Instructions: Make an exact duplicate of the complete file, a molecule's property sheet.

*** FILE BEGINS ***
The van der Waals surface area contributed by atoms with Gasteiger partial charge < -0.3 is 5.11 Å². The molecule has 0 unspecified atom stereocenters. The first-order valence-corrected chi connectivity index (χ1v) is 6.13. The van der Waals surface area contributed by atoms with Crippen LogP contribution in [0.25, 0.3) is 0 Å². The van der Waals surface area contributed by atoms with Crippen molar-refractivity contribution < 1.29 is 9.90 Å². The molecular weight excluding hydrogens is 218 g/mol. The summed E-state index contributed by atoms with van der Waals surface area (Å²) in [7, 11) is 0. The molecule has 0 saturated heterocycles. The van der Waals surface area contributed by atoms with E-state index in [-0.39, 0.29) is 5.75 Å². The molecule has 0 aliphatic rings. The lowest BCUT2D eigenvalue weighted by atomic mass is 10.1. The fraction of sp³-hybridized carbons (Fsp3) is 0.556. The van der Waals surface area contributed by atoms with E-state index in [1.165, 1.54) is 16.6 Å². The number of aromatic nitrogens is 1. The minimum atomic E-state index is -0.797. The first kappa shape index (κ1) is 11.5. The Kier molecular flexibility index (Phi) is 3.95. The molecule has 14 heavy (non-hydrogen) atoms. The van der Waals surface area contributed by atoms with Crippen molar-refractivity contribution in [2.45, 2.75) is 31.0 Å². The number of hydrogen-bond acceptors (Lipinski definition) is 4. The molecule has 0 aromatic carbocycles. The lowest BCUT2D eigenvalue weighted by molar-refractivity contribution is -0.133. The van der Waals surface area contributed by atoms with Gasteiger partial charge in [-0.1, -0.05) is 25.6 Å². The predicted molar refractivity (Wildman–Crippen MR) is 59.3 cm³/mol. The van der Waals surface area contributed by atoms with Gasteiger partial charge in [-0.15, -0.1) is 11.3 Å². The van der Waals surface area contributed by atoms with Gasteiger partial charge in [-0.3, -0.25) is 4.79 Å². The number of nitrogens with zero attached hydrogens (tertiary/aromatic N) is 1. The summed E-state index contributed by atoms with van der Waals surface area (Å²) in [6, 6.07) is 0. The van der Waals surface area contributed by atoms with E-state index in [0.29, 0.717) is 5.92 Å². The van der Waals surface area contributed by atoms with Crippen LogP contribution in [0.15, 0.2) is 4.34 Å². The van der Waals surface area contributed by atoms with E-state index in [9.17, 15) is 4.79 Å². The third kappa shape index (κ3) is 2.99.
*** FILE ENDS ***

The van der Waals surface area contributed by atoms with Gasteiger partial charge < -0.3 is 5.11 Å². The molecule has 0 unspecified atom stereocenters. The first-order valence-corrected chi connectivity index (χ1v) is 6.13. The van der Waals surface area contributed by atoms with Crippen LogP contribution in [0.25, 0.3) is 0 Å². The van der Waals surface area contributed by atoms with Crippen molar-refractivity contribution < 1.29 is 9.90 Å². The molecular weight excluding hydrogens is 218 g/mol. The summed E-state index contributed by atoms with van der Waals surface area (Å²) in [7, 11) is 0. The molecule has 0 saturated heterocycles. The van der Waals surface area contributed by atoms with E-state index in [-0.39, 0.29) is 5.75 Å². The molecule has 0 aliphatic rings. The lowest BCUT2D eigenvalue weighted by atomic mass is 10.1. The fraction of sp³-hybridized carbons (Fsp3) is 0.556. The van der Waals surface area contributed by atoms with E-state index in [1.165, 1.54) is 16.6 Å². The number of aromatic nitrogens is 1. The minimum atomic E-state index is -0.797. The first kappa shape index (κ1) is 11.5. The Kier molecular flexibility index (Phi) is 3.95. The molecule has 14 heavy (non-hydrogen) atoms. The van der Waals surface area contributed by atoms with Crippen molar-refractivity contribution in [2.45, 2.75) is 31.0 Å². The number of hydrogen-bond acceptors (Lipinski definition) is 4. The molecule has 0 aromatic carbocycles. The lowest BCUT2D eigenvalue weighted by molar-refractivity contribution is -0.133. The van der Waals surface area contributed by atoms with Gasteiger partial charge in [-0.1, -0.05) is 25.6 Å². The predicted molar refractivity (Wildman–Crippen MR) is 59.3 cm³/mol. The van der Waals surface area contributed by atoms with Gasteiger partial charge in [-0.15, -0.1) is 11.3 Å². The van der Waals surface area contributed by atoms with Gasteiger partial charge in [-0.3, -0.25) is 4.79 Å². The number of nitrogens with zero attached hydrogens (tertiary/aromatic N) is 1. The summed E-state index contributed by atoms with van der Waals surface area (Å²) in [6, 6.07) is 0. The van der Waals surface area contributed by atoms with E-state index in [0.29, 0.717) is 5.92 Å². The van der Waals surface area contributed by atoms with Crippen LogP contribution in [0.15, 0.2) is 4.34 Å². The van der Waals surface area contributed by atoms with E-state index in [9.17, 15) is 4.79 Å². The third kappa shape index (κ3) is 2.99.